This anti-gay marriage group appears to have copied the bisexual pride flag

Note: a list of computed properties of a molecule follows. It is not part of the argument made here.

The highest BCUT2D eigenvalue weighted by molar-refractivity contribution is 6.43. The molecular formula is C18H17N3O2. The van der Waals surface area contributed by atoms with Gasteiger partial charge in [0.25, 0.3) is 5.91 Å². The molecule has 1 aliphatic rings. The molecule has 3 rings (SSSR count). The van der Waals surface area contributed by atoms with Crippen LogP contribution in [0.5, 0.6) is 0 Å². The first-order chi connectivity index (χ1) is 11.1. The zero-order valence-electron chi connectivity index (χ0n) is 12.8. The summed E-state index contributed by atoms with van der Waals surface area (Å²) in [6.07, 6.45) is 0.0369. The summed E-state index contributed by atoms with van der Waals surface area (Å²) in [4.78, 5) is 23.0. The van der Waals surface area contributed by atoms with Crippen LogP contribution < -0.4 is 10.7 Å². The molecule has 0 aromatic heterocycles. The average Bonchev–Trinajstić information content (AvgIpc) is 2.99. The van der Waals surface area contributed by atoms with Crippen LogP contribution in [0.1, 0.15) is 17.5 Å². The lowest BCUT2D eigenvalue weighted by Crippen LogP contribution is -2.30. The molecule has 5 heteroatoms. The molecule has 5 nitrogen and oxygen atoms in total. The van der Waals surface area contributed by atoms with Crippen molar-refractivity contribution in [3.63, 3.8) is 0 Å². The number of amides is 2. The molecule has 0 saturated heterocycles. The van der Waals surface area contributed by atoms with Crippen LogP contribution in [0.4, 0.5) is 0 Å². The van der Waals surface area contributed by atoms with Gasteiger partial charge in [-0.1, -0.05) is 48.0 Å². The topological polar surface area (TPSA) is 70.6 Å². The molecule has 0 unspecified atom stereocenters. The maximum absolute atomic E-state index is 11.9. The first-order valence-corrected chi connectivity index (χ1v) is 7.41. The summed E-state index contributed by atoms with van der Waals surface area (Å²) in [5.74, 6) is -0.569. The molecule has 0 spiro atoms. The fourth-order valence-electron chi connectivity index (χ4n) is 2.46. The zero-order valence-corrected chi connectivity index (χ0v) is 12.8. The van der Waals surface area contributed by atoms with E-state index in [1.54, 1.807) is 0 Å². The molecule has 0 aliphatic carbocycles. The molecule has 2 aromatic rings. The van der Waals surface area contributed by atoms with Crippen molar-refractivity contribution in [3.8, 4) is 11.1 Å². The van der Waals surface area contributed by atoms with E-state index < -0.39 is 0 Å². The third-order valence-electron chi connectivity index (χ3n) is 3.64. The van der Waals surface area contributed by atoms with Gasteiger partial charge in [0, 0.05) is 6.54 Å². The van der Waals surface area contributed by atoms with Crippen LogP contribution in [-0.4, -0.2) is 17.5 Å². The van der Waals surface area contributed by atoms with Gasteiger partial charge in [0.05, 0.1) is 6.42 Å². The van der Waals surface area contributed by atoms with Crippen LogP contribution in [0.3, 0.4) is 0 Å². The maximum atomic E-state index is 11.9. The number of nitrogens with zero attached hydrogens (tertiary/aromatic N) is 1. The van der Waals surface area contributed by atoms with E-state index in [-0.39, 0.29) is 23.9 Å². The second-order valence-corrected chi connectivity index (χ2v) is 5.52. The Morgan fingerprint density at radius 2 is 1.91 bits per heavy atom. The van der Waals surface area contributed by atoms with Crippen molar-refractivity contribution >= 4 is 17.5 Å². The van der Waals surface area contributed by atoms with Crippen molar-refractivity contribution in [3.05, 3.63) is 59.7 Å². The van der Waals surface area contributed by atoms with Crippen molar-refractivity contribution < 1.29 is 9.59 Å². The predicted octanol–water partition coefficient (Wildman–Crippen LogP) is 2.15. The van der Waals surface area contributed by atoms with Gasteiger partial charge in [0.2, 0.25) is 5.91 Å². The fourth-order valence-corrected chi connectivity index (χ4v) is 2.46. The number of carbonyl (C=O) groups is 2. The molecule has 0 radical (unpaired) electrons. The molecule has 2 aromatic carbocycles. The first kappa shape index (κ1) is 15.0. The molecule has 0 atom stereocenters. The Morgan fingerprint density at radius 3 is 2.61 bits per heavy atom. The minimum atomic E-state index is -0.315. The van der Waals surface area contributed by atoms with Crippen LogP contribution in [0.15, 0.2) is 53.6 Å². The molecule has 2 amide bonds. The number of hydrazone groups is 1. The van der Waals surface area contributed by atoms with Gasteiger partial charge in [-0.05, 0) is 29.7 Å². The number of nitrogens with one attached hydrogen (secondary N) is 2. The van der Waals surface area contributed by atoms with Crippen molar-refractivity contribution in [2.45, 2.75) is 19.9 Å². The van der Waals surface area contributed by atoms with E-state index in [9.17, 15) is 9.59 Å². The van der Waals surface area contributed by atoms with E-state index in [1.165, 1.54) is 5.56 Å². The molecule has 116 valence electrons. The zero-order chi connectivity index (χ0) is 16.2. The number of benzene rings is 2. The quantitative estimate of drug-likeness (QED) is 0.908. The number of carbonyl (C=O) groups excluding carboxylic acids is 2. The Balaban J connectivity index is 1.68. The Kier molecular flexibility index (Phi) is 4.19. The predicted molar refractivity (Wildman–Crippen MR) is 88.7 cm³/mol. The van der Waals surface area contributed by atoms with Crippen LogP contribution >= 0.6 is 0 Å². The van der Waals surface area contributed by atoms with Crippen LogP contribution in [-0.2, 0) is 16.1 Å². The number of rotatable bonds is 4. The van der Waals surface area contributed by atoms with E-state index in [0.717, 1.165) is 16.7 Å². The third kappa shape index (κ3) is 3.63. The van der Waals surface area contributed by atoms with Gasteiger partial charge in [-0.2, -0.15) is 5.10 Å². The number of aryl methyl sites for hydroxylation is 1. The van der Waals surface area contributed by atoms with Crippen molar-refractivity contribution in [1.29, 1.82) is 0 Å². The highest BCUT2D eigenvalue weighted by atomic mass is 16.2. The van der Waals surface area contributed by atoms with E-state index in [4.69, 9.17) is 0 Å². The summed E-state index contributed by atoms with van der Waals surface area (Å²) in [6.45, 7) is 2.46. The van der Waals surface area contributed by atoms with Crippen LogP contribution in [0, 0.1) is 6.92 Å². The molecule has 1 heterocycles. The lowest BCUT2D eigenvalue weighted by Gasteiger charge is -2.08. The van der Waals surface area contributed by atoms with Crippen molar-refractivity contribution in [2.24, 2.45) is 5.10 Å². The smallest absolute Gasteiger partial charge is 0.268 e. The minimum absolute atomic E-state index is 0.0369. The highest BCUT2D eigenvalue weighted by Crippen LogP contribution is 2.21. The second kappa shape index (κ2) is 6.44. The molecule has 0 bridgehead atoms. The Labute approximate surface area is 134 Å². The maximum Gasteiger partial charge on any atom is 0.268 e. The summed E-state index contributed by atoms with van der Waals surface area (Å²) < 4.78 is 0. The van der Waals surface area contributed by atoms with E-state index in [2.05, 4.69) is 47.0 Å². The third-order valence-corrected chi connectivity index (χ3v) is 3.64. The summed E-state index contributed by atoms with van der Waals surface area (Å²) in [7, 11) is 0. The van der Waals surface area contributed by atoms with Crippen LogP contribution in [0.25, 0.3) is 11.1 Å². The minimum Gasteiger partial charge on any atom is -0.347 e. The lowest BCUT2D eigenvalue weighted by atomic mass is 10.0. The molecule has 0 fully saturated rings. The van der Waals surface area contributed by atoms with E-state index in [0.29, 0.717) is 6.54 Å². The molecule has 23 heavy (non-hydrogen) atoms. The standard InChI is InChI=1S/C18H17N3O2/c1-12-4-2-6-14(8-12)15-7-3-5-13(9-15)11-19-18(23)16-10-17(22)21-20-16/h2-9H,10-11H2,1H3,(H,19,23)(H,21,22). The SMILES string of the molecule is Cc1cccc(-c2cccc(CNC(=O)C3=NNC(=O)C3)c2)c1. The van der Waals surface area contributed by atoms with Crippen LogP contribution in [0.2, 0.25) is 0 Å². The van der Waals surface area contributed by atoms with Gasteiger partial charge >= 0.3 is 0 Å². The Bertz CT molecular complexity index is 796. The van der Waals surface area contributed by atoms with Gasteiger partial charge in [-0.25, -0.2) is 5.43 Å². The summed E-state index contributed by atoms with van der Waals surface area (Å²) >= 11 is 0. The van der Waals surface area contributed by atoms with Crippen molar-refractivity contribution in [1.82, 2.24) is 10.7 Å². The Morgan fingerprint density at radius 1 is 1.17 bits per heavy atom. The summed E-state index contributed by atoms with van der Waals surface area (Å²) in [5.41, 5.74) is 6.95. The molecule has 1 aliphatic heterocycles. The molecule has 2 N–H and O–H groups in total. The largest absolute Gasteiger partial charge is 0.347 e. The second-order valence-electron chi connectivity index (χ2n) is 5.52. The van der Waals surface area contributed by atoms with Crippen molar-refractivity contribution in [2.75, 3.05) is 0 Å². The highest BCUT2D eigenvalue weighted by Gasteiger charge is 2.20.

A group set up to have unveiled their logo - and it bares a striking resemblance to the bisexual pride flag. The religious 'Coalition for Marriage' is hoping to block same-sex marriage in Australia by encouraging citizens to vote 'No' in an upcoming plebiscite. The group emerged to defend "marriage as it currently stands", and is made up of the Australian Christian Lobby, the Marriage Alliance, the Catholic Archdiocese of Sydney and the Anglican Diocese of Sydney. After the group launched earlier this week, social media users were quick to spot a similarity between their logo and the bixsexual pride flag, which was created in 1998 by activist Michael Page to recognise the unique struggles of bisexual people. How embarrassing. For their part, the Coalition hasn't addressed the issue - not even to their 99 Twitter followers - and the logo remains the same. For now at least ... Politicians in Australia's Senate have repeatedly shot down attempts to hold a referendum on equal marriage. In 2016, the Liberal Party was re-elected with a promise that they would let voters decide on same-sex marriage through a popular vote. However, the vote was blocked, and the result could have technically been ignored by lawmakers anyway. The government is now planning to hold a plebiscite to gauge public opinion on the issue. The results of the plebiscite, which asks citizens to mail in their responses to a particular issue, will not be legally-binding. It will merely act as a survey of attitudes towards same-sex marriage in the county. The Coalition launched their campaign earlier this week. "Without fear of being labelled as a bigot or homophobe," said Michael Stead, Anglican Bishop of South Sydney. "We want to provide a way of having a respectful debate." Stead says that he wants Australian voters to "hear both sides of the story", suggesting that pro-equal marriage voices are in the majority in the country. "They've only heard one side of the story, which is very strongly pushing a line that says marriage equality is necessary and that there's no negative consequences," Stead said. "And we want to put a contrary view that there are actually consequences to changing marriage. "So we're certainly confident that a plebiscite will get to the real view of what Australians think about this, a considered view." More stories: Perez Hilton breaks down in floods of tears after getting fired Madonna’s 10 best singles: Attitude’s picks